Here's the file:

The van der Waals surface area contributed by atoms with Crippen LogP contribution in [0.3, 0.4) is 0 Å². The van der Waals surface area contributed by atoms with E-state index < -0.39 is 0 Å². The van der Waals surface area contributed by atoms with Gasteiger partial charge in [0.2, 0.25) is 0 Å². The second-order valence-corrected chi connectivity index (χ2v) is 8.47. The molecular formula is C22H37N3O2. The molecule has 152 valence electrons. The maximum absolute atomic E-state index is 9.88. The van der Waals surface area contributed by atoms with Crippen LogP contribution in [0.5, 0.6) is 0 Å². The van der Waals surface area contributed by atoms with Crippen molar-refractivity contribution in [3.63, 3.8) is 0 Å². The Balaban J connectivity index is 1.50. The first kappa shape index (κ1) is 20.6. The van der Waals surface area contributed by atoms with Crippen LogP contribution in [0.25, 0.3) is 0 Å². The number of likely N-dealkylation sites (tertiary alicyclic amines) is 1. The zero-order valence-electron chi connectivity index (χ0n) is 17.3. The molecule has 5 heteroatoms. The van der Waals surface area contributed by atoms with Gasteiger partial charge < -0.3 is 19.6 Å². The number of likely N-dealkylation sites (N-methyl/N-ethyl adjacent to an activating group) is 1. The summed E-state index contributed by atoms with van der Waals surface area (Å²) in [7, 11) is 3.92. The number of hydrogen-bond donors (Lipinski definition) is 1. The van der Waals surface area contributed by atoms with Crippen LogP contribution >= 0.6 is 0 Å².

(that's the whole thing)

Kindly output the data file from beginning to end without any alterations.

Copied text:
The van der Waals surface area contributed by atoms with Crippen LogP contribution in [0.3, 0.4) is 0 Å². The van der Waals surface area contributed by atoms with E-state index < -0.39 is 0 Å². The van der Waals surface area contributed by atoms with Gasteiger partial charge in [0.2, 0.25) is 0 Å². The second-order valence-corrected chi connectivity index (χ2v) is 8.47. The molecular formula is C22H37N3O2. The molecule has 152 valence electrons. The maximum absolute atomic E-state index is 9.88. The van der Waals surface area contributed by atoms with Crippen LogP contribution in [0.5, 0.6) is 0 Å². The van der Waals surface area contributed by atoms with Crippen molar-refractivity contribution in [3.63, 3.8) is 0 Å². The Balaban J connectivity index is 1.50. The first kappa shape index (κ1) is 20.6. The van der Waals surface area contributed by atoms with Crippen LogP contribution in [0.25, 0.3) is 0 Å². The number of likely N-dealkylation sites (tertiary alicyclic amines) is 1. The zero-order valence-electron chi connectivity index (χ0n) is 17.3. The molecule has 5 heteroatoms. The van der Waals surface area contributed by atoms with Gasteiger partial charge < -0.3 is 19.6 Å². The number of likely N-dealkylation sites (N-methyl/N-ethyl adjacent to an activating group) is 1. The summed E-state index contributed by atoms with van der Waals surface area (Å²) in [7, 11) is 3.92. The number of hydrogen-bond donors (Lipinski definition) is 1. The van der Waals surface area contributed by atoms with Crippen LogP contribution >= 0.6 is 0 Å².